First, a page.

Sunday, August 8, 2010

Sable island : the graveyard of the Atlantic

Map: known shipwrecks since 1583

From Maritime Museum of the Atlantic

Sable Island, a 44-km-long sand bar about 150 miles east south east of Halifax, Nova Scotia, is renowned for its wild horses (position in the Marine GeoGarage).

For sailors, it was the graveyard of the Atlantic, an island hidden by waves, storms and fog that meant only death and destruction.
Since 1583 there have been over 350 recorded shipwrecks on Sable Island.
Very little now remains of the ships that were wrecked on the island: a shoe buckle, a few coins, ship name boards, timbers buried in the sand.

courtesy of Geographicus

Why so many wrecks?

  • Location: Sable lies near one of the world's richest fishing grounds. It is also near one of the major shipping routes between Europe and North America. Hundreds of vessels sailed past each year.
  • It's a very stormy place: Sable lies right in the path of most storms that track up the Atlantic coast of North America. Storms were extremely treacherous for sailing ships. Vessels were simply blown onto Sable.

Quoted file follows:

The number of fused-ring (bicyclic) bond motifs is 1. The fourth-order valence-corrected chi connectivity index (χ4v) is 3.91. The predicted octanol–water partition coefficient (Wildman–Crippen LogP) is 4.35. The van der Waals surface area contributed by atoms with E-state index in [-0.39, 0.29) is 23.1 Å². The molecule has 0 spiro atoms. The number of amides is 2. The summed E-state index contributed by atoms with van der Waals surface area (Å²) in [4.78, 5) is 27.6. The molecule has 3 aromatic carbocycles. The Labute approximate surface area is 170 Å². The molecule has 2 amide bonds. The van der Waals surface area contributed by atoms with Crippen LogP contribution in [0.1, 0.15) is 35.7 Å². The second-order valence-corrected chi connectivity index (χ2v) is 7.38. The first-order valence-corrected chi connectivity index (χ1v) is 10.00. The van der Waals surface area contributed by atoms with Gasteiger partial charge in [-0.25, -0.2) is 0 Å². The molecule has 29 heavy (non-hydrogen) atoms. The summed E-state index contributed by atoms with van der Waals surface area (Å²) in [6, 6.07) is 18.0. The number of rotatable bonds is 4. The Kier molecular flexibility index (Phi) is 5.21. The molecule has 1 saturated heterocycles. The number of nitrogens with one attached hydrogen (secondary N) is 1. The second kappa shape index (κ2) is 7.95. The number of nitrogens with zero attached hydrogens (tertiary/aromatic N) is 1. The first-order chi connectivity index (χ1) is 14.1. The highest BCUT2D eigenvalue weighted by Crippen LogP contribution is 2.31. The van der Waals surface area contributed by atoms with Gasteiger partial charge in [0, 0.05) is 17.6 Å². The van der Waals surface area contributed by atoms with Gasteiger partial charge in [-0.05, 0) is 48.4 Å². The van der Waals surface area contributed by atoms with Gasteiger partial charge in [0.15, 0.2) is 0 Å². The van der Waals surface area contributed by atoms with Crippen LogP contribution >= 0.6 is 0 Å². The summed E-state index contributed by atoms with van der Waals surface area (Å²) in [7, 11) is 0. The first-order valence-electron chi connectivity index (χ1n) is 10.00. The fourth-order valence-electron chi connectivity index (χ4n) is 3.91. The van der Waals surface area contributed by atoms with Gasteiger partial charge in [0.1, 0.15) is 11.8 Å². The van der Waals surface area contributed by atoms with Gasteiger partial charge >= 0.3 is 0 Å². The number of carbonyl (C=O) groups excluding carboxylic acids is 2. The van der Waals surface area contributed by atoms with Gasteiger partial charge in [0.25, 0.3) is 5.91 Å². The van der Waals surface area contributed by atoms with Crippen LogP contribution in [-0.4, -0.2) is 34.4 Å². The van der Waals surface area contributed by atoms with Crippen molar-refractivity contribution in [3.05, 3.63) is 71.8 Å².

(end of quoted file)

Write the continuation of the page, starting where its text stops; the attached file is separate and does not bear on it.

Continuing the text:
• Fog shrouds the island: in summer warm air from the Gulf Stream produces dense banks of fog when it hits air cooled by the Labrador Current around Sable. Sable has 125 days of fog a year. Toronto has 35.
  • The currents around Sable are tricky: Sable lies near the junction of three major ocean currents, the Gulf Stream, the Labrador Current and the Belle Isle Current.
There have been few shipwrecks on Sable since 1947.
Prior to then the sextant was the principal instrument used to fix a ship's position.
Sextants were accurate, but they worked by taking a sighting from the sun or the stars.
They were useless in dense fog or cloudy skies.

In bad weather, the captain navigated by "dead reckoning", using the ship's speed and direction to estimate his position.
But even in good conditions this was educated guessing.
Currents and storms confused the calculations of the best skippers.
Many accounts of shipwrecks report that the captain simply lost his way: he misjudged his ship's position and bumped into Sable Island by mistake.

After World War II radar and other advanced navigational equipment became widely used on commercial vessels.
Sable ceased to be a major threat to shipping.
Only one vessel has been lost since 1947, the small yacht Merrimac which sank on July 27, 1999.

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